Iowa Quirks

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cydsho

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Apr 10, 2006
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Have you driven in I-29? No hills, no trees, nothing. It's like if is depression was a view it would be I-29. Contrast that to the Mississippi river area and tell us which one is more beautiful? I've been to that overlook on 80 and the view is... expansive.
I-29 follows a meandering river valley that is 5-7 miles wide and flat. If you turn the other way there is 10-20 times more land that is not a flat river valley.
 
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cstrunk

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Mar 21, 2006
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Have you driven in I-29? No hills, no trees, nothing. It's like if is depression was a view it would be I-29. Contrast that to the Mississippi river area and tell us which one is more beautiful? I've been to that overlook on 80 and the view is... expansive.
All the time. They built the interstate in the Missouri river valley, so yeah that small part is as flat as it comes. But I love the view of the Loess Hills from there. The rest of western Iowa is Loess Hills and some of that can be fairly rugged, from a hill perspective. Is it the Tennessee Smokey Mountains? No... but it's not as flat as a bunch of areas in the Great Plains. Obviously the Mississippi River has more beautiful terrain and hills, but that's not the point.
 

Cyforce

Well-Known Member
Nov 24, 2009
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What Cheer. I was told the founders couldn't decide on a name so they said whatever the next guy that walks in the door first words are. Dude was apparently English.
 

Clone83

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Mar 25, 2006
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I-29 follows a meandering river valley that is 5-7 miles wide and flat. If you turn the other way there is 10-20 times more land that is not a flat river valley.
I'm not that aware of anyone interested in hiking and camping on the Missouri River bottom ground. Period. That said, the De Soto Bend National Wildlife area is interesting, with the Missouri Valley's huge annual migration of geese. And there is a previously sunken steamboat nearby, and museum (though I am not aware of the status there after last year's flood), with its contents, which was on its way to mining camps in Montana when it sunk.

Without looking it up, I imagine it wasn't that much long after it sunk, that the original Cyclones football team, and, with guns firing, Coach Pop Warner, himself taking the field against the miners up in the mining camps in Montana.

But ... literally just a mile or eight away are the steepest and most interesting and most public parts of the Loess Hills for anyone who wants to get off Interstate 29 and go into them.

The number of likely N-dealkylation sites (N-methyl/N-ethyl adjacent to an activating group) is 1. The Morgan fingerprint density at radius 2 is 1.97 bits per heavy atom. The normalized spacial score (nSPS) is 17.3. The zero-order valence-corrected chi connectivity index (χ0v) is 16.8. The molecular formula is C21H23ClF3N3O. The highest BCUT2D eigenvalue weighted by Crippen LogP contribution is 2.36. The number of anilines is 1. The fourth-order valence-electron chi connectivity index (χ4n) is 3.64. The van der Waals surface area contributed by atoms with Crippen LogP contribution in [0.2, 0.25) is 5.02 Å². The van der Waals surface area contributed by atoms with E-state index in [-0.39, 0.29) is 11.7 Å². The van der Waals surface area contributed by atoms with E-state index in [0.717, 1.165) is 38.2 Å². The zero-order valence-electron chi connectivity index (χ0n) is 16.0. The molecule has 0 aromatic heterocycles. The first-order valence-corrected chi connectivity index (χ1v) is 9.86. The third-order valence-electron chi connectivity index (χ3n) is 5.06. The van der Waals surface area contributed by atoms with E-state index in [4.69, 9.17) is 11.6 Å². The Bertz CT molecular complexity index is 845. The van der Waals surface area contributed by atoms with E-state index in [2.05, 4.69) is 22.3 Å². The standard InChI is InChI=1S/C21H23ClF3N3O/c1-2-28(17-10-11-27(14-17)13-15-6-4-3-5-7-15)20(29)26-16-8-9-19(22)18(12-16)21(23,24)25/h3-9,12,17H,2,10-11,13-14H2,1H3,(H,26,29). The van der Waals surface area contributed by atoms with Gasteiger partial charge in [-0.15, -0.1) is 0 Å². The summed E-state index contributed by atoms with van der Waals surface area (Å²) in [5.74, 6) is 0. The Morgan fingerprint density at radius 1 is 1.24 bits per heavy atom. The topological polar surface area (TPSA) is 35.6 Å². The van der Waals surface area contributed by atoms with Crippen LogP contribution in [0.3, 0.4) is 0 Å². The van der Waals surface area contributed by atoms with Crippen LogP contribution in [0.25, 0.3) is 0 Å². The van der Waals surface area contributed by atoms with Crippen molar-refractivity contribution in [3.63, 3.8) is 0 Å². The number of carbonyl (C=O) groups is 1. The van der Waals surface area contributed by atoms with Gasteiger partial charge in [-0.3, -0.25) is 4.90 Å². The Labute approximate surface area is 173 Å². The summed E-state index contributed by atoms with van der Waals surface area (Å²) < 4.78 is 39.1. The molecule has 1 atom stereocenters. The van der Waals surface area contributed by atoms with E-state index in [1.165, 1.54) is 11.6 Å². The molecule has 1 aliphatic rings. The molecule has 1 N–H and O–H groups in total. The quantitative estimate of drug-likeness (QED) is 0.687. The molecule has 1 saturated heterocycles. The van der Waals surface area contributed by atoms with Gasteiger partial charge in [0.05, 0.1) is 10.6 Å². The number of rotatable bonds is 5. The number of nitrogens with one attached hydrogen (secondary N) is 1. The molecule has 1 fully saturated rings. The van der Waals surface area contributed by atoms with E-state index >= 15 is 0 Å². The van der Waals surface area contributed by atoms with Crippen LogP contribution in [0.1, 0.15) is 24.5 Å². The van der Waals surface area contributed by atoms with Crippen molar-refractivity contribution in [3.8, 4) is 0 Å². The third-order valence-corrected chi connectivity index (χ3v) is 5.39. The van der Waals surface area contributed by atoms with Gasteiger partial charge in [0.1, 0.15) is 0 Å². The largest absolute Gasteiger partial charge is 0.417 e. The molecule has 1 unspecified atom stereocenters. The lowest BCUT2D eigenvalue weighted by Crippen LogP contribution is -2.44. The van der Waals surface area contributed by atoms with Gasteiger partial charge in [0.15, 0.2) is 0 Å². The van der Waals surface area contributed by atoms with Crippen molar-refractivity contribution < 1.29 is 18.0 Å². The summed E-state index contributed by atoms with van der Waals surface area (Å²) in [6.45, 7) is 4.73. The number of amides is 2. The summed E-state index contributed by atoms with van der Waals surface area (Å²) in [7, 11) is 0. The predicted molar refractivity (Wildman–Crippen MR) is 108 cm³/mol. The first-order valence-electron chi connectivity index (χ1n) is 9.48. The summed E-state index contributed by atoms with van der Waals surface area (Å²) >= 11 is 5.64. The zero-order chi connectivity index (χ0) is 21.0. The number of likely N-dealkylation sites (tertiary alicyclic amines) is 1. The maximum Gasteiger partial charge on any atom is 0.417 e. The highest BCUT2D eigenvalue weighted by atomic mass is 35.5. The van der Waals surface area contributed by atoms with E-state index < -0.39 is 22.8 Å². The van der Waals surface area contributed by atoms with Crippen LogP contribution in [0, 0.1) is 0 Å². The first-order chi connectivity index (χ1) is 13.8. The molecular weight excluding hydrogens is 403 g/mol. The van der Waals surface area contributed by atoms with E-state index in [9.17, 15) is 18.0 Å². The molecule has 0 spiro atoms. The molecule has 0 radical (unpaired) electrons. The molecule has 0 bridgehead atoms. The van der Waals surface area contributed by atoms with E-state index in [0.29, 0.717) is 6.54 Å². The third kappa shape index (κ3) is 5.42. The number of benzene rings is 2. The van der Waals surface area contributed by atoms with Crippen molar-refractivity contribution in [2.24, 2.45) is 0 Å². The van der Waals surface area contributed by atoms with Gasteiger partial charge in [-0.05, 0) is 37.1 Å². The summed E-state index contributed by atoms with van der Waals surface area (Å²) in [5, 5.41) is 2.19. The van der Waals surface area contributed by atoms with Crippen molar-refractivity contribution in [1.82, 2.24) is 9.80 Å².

And all of southern Iowa is generally covered with rolling hills (not flat), that most people never see. I think, of the (I believe) 4 ice ages/glaciers that covered all or parts of the state, that is the oldest topography (500,000 years ago off the top of my head). I think you can even see this from the state capitol grounds looking south, how the topography is so different from that on north side of Des Moines.
 
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mtowncyclone13

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Oct 10, 2012
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False. CA has way more farmland than IA. Probably close to 20 mil more acres.
gross acres doesn't matter in this calculation. it's based on percentage of natural habitiate that has been transforredm by man. CA has gigantic swaths of natural forest and mountain areas.

 

ZJohnson

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Mar 27, 2006
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gross acres doesn't matter in this calculation. it's based on percentage of natural habitiate that has been transforredm by man. CA has gigantic swaths of natural forest and mountain areas.

That wasn't specified, but if that is the case then obviously I can't argue with that.
 

motorcy90

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Aug 12, 2018
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It's specifically 80 between Des Moines and Omaha that is so empty. I'm from Sioux City. Ames to Sioux City on more northern routes is a lot more scenic drive than 80 between Omaha and Des Moines.

NW Iowa land has some variety with lots of hills and bluffs, I've never spent much time in SW Iowa.
I think you have that backwards.. 35 north of hwy 30 is basically as flat as can be. 80 west bound has some decent hills and views, nothing spectacular but not flat.